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Can we use both "participate at" and "participate in" interchangeably? Is there a difference between the two if any?

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Participate is not tied to a particular preposition such as at or in. Like other verbs, it can be modified by a phrase beginning with a preposition. The choice of preposition will depend more on what commonly goes with the rest of the prepositional phrase, not on the verb. Some examples:

  • Everyone will participate in the weekly meeting.

  • I would like to participate at the $100 level.

  • Sheila wants to participate with me.

  • We participate through our parent organization.

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The nytimes uses "at " as follow: markets.on.nytimes.com/research/stocks/news/… –  user17857 Feb 1 '12 at 0:56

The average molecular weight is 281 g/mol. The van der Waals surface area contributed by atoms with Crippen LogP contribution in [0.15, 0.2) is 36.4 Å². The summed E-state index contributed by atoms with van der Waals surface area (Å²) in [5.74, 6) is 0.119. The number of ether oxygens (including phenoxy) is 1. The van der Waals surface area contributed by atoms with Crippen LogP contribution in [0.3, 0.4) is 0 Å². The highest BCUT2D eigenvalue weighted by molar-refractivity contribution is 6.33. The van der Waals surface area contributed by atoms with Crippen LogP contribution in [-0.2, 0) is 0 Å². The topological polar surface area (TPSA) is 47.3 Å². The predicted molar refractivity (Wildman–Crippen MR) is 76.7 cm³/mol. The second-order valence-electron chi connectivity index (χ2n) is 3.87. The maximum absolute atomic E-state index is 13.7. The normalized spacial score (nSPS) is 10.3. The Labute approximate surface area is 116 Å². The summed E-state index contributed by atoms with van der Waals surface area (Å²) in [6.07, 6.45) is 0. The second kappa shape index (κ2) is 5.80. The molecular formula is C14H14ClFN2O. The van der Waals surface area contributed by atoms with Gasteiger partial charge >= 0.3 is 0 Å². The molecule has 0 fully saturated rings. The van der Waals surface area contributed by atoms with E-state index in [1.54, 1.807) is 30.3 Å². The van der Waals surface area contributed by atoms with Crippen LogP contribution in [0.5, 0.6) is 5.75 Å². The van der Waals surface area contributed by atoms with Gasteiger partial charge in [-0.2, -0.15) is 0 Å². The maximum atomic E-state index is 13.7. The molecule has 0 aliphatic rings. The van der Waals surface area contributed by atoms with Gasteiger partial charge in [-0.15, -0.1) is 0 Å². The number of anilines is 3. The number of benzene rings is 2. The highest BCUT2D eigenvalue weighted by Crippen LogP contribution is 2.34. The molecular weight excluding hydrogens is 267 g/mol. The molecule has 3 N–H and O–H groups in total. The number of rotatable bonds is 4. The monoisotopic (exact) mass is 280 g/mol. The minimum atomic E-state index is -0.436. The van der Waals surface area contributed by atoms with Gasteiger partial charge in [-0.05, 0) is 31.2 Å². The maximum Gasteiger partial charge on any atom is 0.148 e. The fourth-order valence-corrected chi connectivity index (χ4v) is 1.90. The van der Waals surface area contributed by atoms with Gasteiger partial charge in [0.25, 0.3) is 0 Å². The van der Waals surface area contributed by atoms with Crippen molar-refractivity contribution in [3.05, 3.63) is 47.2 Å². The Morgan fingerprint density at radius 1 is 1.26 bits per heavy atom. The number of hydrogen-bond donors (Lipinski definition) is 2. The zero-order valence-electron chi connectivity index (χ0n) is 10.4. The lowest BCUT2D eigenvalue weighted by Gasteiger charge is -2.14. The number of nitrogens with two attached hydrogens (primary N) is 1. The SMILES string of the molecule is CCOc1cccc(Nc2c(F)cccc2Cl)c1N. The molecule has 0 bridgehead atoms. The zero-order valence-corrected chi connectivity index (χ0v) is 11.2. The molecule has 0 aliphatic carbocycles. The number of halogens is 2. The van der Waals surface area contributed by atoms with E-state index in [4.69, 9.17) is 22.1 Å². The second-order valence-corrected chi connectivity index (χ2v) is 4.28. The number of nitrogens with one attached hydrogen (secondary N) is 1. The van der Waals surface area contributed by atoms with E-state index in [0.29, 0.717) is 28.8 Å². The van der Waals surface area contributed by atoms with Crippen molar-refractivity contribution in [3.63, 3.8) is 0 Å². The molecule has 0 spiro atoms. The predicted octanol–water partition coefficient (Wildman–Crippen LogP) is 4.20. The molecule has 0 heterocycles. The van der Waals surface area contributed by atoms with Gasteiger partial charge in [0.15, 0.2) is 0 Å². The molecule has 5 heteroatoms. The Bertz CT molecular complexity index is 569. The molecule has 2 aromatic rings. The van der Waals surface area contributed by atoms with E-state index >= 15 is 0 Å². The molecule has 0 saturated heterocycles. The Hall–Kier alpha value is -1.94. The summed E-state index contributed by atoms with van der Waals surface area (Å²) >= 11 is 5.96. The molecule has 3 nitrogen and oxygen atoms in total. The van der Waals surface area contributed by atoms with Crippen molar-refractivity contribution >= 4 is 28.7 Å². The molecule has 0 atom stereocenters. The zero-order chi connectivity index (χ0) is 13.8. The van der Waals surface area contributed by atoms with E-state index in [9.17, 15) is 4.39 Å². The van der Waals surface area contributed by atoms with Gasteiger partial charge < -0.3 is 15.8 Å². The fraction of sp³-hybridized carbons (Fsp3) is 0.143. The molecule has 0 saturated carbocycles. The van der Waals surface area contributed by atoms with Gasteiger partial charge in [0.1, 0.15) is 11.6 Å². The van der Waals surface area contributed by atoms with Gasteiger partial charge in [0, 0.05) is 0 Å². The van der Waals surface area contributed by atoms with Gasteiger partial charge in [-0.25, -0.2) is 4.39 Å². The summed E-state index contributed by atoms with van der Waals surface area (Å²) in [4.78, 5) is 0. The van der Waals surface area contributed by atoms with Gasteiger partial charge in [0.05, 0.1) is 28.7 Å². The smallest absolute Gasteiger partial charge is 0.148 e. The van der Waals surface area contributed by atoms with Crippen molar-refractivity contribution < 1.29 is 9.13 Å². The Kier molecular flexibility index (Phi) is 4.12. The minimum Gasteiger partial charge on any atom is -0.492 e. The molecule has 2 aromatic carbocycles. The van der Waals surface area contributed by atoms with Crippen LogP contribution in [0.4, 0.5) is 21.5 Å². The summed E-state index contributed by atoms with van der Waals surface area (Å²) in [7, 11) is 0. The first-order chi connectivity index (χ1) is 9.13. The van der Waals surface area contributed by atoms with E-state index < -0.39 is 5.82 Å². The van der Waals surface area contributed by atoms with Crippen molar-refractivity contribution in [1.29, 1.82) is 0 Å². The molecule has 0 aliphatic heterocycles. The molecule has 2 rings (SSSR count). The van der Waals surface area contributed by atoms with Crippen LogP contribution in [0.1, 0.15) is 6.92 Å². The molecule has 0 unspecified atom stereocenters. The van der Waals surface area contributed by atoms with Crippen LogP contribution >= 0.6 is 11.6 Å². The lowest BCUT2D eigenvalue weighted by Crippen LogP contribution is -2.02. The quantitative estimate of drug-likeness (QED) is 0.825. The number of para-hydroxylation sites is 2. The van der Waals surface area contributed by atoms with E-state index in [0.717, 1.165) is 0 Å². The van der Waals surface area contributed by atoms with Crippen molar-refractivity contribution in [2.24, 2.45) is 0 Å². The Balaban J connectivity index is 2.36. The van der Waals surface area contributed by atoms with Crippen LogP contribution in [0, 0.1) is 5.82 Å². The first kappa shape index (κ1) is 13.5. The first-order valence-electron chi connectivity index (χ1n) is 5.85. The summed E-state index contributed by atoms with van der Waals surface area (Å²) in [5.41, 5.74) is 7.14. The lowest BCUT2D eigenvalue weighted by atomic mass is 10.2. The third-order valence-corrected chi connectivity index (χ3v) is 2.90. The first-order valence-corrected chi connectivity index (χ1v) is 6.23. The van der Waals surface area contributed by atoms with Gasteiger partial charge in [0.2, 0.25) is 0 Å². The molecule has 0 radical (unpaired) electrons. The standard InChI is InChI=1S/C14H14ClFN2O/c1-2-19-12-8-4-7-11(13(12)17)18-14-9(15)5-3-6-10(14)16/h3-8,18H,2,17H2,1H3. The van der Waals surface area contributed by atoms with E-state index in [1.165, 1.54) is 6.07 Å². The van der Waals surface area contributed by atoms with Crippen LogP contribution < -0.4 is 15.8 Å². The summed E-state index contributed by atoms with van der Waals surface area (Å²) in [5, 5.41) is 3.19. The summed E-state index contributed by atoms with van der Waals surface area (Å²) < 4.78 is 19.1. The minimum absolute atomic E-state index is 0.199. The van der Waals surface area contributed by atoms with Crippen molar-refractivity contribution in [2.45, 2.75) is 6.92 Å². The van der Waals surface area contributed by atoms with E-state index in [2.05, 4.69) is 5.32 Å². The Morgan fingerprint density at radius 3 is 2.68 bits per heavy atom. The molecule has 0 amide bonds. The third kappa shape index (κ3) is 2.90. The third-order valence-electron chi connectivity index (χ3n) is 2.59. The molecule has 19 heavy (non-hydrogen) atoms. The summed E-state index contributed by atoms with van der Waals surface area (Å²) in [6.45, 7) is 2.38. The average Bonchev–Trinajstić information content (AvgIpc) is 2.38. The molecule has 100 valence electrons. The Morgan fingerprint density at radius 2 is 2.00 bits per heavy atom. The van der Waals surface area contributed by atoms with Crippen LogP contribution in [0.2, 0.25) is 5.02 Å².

@Mohammad: The use of "at" rather than "in" there somewhat downplays the role of that company. For example, they may not be presenting a talk to the attendees en masse - perhaps they'll just have a couple of their guys manning a stall. The nytimes probably just inserted the company's press release verbatim - Maidenform Brands would have said they were "presenting at" the conference if they'd got a major slot in the main auditorium, addressing most of the attendees. –  FumbleFingers Feb 1 '12 at 2:36

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